The bell peppers which used to sell for ₹70-80 in Delhi’s wholesale market are fetching ₹30, he says. That will just about cover the cost of cultivation and transportation. Sandhu had a stock of 150 quintals when the lockdown began. He does not expect any relief from the Punjab government whose own finances are precarious.
In Ghatsavli village in Maharashtra’s Beed district, Ram Sakaram Jadav, 45, is in a similar predicament. The capsicums that he grew on four acres were selling for ₹25-30 per kg before the lockdown, but is now fetching him only ₹4-5 per kg now. He says he has no way to dispose of them too. He has spent ₹90,000 on his 5,000 plants, but has recovered only ₹40,000.
In Nalwandi village of the same district, Syed Javed Ismail, 37, has let Kakri (a variety of cucumber) dry up in his half-acre poly-house.
The scale of the contraction can be gauged from the supply shrinkage of Nashik’s Sahyadri Farmers Producer Company, which is among the country’s top grape exporters. March and April are the peak months for most of the fruits and vegetables, which this organisation of about 8,000 farmers, sells or processes. Before the lockdown, it used to export 220 tonnes of grapes per day and supply 30 tonnes domestically, says Vilas Vishnu Shinde, its founding chairman and managing director. Its daily supply also included 40 tonnes of pomegranates and 85 tonnes of bananas. About 400 tonnes of tomatoes and 20 tonnes of sweet corn were processed daily. In addition, 23 tonnes of fruits and vegetables were sold through its own retail outlets in Nashik city.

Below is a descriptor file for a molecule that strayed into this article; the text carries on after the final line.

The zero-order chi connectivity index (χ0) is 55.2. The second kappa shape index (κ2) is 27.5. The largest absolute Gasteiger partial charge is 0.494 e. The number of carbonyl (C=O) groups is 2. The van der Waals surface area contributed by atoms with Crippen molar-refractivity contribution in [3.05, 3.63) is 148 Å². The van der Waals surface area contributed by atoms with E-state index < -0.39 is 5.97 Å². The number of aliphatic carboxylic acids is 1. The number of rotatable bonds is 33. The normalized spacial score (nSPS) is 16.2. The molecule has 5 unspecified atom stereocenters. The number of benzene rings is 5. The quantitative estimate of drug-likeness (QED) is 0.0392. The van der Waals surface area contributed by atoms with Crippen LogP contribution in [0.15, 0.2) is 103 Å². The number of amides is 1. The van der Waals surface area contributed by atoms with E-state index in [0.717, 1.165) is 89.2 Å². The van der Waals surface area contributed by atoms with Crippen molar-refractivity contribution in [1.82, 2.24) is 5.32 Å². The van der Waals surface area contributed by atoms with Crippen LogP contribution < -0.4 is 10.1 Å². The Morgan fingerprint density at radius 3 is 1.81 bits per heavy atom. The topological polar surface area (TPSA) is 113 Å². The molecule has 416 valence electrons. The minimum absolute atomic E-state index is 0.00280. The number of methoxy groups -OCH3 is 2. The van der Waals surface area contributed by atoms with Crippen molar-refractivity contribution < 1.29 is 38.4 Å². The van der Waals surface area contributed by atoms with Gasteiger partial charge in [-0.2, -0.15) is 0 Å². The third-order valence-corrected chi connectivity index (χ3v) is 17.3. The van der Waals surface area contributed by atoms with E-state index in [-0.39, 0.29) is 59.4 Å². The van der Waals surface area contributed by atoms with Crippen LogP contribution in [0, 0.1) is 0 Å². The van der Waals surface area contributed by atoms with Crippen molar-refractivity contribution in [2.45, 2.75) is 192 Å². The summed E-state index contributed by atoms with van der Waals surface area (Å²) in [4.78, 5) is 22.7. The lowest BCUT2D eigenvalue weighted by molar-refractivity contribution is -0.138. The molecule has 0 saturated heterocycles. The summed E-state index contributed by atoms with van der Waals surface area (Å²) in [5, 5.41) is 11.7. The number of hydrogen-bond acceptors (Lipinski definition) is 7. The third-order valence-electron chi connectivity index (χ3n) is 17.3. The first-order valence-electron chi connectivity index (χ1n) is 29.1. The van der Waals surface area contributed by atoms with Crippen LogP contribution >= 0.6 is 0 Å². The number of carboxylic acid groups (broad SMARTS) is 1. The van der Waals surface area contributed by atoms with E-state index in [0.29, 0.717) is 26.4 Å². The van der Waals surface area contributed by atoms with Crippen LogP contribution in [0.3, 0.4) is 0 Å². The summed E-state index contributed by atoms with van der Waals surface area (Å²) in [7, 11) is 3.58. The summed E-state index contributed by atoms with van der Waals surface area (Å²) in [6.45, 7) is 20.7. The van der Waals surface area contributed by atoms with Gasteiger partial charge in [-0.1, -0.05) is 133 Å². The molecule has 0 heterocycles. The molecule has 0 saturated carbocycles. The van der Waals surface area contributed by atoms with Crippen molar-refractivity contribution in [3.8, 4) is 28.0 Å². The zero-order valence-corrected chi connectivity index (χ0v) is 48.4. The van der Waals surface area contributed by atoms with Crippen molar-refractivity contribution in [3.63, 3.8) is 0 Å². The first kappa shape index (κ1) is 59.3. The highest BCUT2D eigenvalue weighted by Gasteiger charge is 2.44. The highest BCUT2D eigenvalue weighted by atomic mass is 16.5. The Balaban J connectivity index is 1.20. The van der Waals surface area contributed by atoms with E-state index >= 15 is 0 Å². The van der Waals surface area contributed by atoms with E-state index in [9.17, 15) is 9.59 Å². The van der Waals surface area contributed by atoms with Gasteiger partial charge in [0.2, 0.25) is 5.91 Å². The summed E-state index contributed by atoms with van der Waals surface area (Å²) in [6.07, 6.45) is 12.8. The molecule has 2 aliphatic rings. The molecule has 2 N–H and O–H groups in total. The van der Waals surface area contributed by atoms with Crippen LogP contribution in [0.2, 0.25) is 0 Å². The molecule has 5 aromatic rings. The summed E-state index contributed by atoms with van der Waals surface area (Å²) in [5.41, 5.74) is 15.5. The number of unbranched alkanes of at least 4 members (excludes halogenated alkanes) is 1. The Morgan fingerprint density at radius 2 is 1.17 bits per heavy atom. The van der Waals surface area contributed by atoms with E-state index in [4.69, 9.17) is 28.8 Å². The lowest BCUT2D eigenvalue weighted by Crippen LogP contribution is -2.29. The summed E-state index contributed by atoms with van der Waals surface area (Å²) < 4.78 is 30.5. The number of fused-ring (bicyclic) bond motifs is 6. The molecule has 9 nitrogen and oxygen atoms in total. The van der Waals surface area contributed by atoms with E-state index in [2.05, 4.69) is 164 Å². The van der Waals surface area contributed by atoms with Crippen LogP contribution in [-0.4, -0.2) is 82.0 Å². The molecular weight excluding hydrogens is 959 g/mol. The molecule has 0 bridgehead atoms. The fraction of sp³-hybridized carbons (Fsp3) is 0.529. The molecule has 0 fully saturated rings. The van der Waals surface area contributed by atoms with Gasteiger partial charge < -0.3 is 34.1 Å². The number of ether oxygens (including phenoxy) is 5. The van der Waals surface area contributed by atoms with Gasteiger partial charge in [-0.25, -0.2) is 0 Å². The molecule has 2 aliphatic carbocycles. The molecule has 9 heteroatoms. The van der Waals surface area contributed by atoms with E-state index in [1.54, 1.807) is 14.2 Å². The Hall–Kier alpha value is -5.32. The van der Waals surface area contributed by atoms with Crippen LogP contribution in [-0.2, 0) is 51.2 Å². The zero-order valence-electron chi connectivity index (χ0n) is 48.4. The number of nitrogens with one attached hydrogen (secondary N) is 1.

Though it has permission to harvest, process, pack and transport, daily volumes have fallen to 5 per cent of the average as the workforce of 4,100 at its Nashik campus has shrunk to 150. The export markets have seized up; in Europe only the supermarkets are buying. Despite 10,000 tonnes of cold storage capacity and the facility to convert fruits and vegetables to pulp, paste and products, dried or frozen, financial losses are inevitable, Shinde says.
The company has innovated by selling fruits and vegetables in bulk to apartment complexes in Nashik, Pune and Mumbai. The “baskets” of various sizes are meant to keep a household supplied for one week. The orders per complex have to be of at least 50 boxes and placed two days in advance.
The production of fruits and vegetables (excluding flowers, plantation crops and spices) has matched that of food grains over the past few years, and exceeds in value. Most of the fruit and vegetable farmers are risk-taking growers who have prospered by dint of effort and enterprise. And most of them need a safety net now.